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Ocular effects of exposure to triethylamine in the sand core cold box of a foundry.
  1. M J Reilly,
  2. K D Rosenman,
  3. J H Abrams,
  4. Z Zhu,
  5. C Tseng,
  6. V Hertzberg,
  7. C Rice
  1. Michigan State University, College of Human Medicine, Department of Medicine, East Lansing 48824-1316, USA.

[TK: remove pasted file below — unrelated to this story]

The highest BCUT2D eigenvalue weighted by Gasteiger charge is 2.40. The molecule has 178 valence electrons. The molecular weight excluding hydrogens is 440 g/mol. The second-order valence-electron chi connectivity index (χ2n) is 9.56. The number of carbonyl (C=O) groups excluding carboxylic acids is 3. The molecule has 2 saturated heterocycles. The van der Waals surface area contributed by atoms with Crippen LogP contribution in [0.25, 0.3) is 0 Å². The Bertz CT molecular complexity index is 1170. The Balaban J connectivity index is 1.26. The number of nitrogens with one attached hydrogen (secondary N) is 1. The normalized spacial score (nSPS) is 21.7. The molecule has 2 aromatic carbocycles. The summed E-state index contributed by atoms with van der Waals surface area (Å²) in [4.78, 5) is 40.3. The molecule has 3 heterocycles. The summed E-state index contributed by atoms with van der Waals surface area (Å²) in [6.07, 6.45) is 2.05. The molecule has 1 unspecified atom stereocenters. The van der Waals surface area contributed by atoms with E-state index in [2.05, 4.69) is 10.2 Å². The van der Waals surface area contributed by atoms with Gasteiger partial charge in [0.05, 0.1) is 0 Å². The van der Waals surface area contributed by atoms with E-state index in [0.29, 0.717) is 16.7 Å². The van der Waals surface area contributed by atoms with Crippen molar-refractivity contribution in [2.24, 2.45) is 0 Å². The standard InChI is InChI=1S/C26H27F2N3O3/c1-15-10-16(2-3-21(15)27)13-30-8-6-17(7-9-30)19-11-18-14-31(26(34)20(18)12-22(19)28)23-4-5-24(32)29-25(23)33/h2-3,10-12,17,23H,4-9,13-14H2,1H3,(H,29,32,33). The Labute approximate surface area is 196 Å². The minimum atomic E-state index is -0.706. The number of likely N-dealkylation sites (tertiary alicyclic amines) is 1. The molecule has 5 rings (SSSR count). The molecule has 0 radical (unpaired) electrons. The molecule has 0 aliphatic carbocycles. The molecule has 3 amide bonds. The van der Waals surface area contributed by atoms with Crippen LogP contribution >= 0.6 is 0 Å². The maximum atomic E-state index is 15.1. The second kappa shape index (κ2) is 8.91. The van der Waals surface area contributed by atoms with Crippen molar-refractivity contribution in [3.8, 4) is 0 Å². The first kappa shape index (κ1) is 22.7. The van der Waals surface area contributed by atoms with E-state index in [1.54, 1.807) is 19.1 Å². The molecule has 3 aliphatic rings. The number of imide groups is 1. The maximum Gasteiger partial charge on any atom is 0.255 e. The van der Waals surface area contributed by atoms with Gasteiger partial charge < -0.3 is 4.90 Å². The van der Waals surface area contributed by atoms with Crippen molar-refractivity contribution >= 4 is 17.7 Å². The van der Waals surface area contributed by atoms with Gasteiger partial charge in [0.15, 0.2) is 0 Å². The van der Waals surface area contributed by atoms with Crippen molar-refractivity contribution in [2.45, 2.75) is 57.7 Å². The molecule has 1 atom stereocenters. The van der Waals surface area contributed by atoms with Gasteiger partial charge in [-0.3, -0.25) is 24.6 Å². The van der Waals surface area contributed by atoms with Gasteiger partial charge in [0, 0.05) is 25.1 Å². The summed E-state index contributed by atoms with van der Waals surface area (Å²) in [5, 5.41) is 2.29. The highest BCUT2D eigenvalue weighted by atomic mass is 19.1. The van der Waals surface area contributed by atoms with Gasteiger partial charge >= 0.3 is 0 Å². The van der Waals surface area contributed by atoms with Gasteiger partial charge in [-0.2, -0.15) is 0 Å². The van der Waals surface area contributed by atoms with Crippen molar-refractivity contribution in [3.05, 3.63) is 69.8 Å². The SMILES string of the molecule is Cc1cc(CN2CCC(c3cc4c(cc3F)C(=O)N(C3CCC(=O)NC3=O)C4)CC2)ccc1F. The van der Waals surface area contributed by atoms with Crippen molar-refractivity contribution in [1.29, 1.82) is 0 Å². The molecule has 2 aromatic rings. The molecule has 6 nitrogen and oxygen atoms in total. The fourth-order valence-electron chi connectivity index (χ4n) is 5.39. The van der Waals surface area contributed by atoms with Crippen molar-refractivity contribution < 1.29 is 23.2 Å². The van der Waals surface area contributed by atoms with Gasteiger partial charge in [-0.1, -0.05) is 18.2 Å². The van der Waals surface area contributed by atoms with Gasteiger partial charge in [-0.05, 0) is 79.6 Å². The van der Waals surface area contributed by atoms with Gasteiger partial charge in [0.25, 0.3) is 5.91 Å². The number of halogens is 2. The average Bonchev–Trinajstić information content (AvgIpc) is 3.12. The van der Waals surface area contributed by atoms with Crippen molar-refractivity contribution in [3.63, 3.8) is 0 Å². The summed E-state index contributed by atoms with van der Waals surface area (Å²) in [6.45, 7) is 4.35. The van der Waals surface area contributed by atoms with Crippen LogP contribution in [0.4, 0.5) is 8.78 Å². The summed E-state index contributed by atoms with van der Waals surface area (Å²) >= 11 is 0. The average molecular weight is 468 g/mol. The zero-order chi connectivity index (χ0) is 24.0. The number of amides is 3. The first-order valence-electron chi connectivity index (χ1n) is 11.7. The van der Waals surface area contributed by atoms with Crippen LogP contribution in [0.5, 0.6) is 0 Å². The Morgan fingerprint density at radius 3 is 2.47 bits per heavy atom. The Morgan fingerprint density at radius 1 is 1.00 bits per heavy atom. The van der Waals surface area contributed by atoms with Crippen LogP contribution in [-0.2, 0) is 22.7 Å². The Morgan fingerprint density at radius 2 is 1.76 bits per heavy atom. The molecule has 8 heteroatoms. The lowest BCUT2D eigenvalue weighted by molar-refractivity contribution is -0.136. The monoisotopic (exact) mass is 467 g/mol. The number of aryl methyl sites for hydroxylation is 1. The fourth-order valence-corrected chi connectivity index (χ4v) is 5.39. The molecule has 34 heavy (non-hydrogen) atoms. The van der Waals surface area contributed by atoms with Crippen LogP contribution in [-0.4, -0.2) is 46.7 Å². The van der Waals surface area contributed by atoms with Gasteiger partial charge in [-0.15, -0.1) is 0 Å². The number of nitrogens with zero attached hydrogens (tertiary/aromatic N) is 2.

OBJECTIVES--To assess the acute and chronic ophthalmological effects of triethylamine exposure among foundry workers. METHODS--Ocular effects on people currently, previously, and never exposed to triethylamine in a foundry cold box were studied at two points in time. The initial phase included an ocular examination with a slit lamp to assess corneal health, a visual acuity test, and a questionnaire to assess vision symptoms. The follow up included measurements of corneal thickness with an ultrasonic pachymeter and the vision symptoms questionnaire before and after the shift and at the beginning and end of the week. Personal air measurements for triethylamine were also obtained during the follow up. RESULTS--The vision symptoms of blurriness, halos around lights, and blue hazy vision occurred more often in currently exposed workers than those previously or never exposed to triethylamine. Air concentrations of triethylamine ranged from < 0.33 mg/m3 to 20.3 mg/m3. Among currently exposed workers, symptoms were more common among those with exposure to > 10 mg/m3 of triethylamine (odds ratio (OR) = 3.0, 95% confidence interval (95% CI) 0.35-25.6). No differences in corneal thickness were found in currently or previously exposed workers and those never exposed. No increase in corneal thickness was found after v before the shift. CONCLUSION--Despite low concentrations of triethylamine and no corneal oedema, workers exposed to triethylamine reported vision symptoms. Possible explanations for these symptoms without corneal oedema are that triethylamine affects ciliary muscle function or that the corneal oedema was transient and not present when corneal thickness measurements were taken. No chronic effects were found in previously exposed workers. Further research is needed to elucidate the mechanism for the reported vision symptoms, which occurred below the current United States eight hour time weighted standard of 100 mg/m3 and the American Conference of Governmental Industrial Hygienists (ACGIH) recommended value at the time of our study of 40 mg/m3. We recommend that air concentrations be maintained to meet the current recommended ACGIH threshold of 4.1 mg/m3.

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